At the end of the 2012/2013 school year, NYS math assessments for students in third through eighth grade measured CCLS. Nichols said state assessments assume kids going into the seventh grade curriculum had Common Core instruction since kindergarten, when in reality, mathematics instruction was not fully aligned with CCLS until the 2012/2013 school year for students in grades three through eight and the 2013/2014 school year for high school students.

“That assumption is a big assumption to me,” Nichols said Monday evening, adding that the pacing of the modules is also inaccurate. “They say a lesson will take 40 minutes…reality is it’s not 40 minutes, it’s 60 or 70 minutes.”

“As a school,” he continued, “what we struggle with and what I’m struggling with is to what extent do we let mathematics dominate the landscape?”

Nichols said about an hour and a half of math homework each night is on pace with the modules, a time requirement many parents said is overwhelming for their kids.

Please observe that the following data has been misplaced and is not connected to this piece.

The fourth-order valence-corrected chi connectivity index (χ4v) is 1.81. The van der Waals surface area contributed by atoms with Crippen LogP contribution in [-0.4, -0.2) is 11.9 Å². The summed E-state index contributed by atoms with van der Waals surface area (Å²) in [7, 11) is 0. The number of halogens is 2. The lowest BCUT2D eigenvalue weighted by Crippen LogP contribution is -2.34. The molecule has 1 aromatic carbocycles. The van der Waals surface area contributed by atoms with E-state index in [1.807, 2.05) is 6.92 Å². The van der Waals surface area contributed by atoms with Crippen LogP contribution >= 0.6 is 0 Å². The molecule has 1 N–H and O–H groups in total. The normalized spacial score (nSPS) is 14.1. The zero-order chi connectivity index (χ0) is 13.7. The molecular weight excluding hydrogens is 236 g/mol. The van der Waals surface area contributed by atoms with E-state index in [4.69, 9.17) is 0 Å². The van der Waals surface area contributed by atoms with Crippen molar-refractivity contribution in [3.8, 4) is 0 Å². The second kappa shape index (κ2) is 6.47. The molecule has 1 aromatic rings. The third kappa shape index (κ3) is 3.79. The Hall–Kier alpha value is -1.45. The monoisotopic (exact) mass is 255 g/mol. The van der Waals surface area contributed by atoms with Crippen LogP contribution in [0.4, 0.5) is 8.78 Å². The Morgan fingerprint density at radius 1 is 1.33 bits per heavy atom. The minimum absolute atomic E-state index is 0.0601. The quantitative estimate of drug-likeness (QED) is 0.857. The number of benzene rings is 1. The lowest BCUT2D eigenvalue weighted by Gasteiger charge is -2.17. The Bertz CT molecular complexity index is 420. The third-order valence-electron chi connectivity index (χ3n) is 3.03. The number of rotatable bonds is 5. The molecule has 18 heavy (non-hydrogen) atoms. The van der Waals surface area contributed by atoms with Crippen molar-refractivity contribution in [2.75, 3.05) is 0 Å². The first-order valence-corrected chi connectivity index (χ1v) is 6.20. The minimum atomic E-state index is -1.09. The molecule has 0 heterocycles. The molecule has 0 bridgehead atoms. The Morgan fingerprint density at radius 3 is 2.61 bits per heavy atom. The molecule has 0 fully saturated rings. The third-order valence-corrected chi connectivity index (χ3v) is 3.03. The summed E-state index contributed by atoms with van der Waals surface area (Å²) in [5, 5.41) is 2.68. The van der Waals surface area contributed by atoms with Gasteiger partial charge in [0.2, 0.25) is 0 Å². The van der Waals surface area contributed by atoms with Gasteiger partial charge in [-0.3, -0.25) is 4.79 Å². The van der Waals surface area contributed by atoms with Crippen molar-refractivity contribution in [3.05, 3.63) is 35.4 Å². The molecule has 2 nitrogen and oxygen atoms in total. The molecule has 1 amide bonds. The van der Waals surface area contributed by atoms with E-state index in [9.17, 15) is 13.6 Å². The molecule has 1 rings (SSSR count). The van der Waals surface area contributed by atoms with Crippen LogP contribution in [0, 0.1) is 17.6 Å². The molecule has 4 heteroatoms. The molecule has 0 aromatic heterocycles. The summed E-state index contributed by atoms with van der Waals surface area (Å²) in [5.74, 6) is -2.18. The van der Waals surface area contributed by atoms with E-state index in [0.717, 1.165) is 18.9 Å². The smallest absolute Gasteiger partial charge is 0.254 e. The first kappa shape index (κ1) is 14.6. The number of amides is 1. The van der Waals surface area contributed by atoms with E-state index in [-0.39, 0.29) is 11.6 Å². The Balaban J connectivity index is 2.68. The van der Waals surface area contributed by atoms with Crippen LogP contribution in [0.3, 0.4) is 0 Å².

“It’s a lot more rigorous,” said Diana Kolhoff, a Sag Harbor resident and math consultant. “So some of the historical traditions that these schools have had are running into trouble with the Common Core. Things that had worked in the past are no longer working.”

“This is probably the most exciting part but also the most challenging part,” said Malone. “This is the part where you wrestle with, ‘are we presenting things in the best way to kids?’ Because it’s really challenging and it’s causing kids to have to work a lot harder than they had to before.”